Use The Best Colors For Your Website: color psychology

A lot goes into creating a website, and some aspects (like content) are certainly more important than others (such as color). But that doesn’t mean color is not important. Color is important. 

Many marketers know that color psychology has a huge impact on how people will perceive a business and how they interact with a company and its products.

So, do not carelessly pick your color scheme just to get things done. This is true for your website and your products. A study called Impact of Color on Marketing found that 90 percent of snap judgments made about products are based on color alone.

Another study found that 42 percent of shoppers form an opinion of a website based on design and color scheme, and 52 percent of shoppers don’t visit a website again if they don’t like its aesthetics.

It’s all about brand recognition. Colors play a substantial role in branding and have a big impact on how your brand is perceived. In fact, color increases brand recognition by about 80 percent. Color is important.

Did you ever wonder why there is an overwhelming amount of blue in logos and websites? It’s because it is universally appealing. Blue is honest and trustworthy; blue is safe. Any shade will do. Research shows that blue is the favorite color of the majority of the population, regardless of age and gender.

Favorite Color

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least favorite color

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A lot of sites go with this approach:

Facebook homepage




Maybe blue is even a bit overused, but it is safe and it appeals to most everyone. When to use blue:

  • Does your company succeed off of a high level of trust, like a bank? Choose blue.
  • Does your company appeal to consumer intellect? Choose blue.
  • Does your company appeal to both men and women? Choose blue.

Quick tip: it is important for new brands to specifically target logo colors that ensure differentiation from competitors (if the competition all uses blue, you’ll stand out by using purple).

Another common color used is green. Green symbolizes growth. Think of trees and plants—they grow. Green also signifies health and peacefulness. When people think of green, they think natural, calm, fresh, and full of life.

It is understandable then that big brands like Starbucks and Whole Foods use the color green.

Whole Foods and Starbucks use green to promote their values.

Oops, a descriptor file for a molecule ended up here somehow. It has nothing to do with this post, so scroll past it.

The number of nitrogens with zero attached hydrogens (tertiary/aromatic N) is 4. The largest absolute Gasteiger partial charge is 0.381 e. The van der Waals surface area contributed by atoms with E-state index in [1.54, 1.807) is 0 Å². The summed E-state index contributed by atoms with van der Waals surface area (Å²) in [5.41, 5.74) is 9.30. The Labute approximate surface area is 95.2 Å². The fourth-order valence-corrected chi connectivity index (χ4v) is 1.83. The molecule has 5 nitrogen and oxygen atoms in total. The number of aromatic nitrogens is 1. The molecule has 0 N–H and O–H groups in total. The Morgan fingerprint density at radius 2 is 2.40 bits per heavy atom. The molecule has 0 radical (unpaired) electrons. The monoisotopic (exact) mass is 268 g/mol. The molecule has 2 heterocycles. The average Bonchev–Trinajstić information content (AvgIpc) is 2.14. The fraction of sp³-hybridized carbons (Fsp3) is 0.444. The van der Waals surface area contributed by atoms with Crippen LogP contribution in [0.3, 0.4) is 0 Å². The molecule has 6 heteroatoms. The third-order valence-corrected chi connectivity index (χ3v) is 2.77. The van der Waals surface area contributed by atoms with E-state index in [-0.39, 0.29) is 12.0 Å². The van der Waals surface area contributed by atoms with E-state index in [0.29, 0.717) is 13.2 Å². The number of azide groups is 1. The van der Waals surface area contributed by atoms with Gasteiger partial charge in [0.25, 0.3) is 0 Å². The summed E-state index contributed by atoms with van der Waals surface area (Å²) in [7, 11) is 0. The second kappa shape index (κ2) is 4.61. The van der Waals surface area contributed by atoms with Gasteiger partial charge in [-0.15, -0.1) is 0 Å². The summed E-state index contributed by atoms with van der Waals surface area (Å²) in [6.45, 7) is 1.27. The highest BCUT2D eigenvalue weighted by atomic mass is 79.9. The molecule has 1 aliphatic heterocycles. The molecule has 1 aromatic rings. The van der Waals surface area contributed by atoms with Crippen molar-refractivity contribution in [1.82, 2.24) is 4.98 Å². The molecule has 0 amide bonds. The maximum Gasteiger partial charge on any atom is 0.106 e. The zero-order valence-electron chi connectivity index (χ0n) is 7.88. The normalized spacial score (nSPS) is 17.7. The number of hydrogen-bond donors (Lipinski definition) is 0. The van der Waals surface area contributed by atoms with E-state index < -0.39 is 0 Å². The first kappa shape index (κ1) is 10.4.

whole foods


Another upside of green is that it’s one of the easiest colors for the human eye to process. Here are a couple of companies that make use of this:



When to use green:

  • Does your company want to advance the idea of health? Choose green.
  • Does your company want to create a feeling of wellness or freshness? Choose green.
  • Does your company have anything to do with food, health, or nature? Choose green.

Take a risk with orange. Although orange is on the list of least favorite colors for women, it works for some companies, especially those associated with risk-taking. Think Harley-Davidson motorcycles. The danger is the appeal.

When people think orange, they think energy, vibrancy, excitement, and some risk. Orange also symbolizes confidence and friendliness.

Here are some brands that are successfully using orange:

Home Depot uses orange to appeal to an adventure-taking crowd of DIYers.

Home Depot

Payless uses orange because of its association with “cheap.”


And some others:



When to use orange:

  • Does your company want to inspire a sense of adventure? Choose orange.
  • Does your company want to encourage risk taking? Choose orange.
  • Does your company want to emphasize inexpensive products? Choose orange.

Conclusion: Once you select your color scheme, it’s hard to change it. Give it a lot of thought and get a lot of different input. Be sure you’ve chosen the color most appropriate to your brand, or else people will not make the proper associations and brand recognition, or worse, they won’t return to your site.

Here are some helpful articles:

What color does your online business use? Why?

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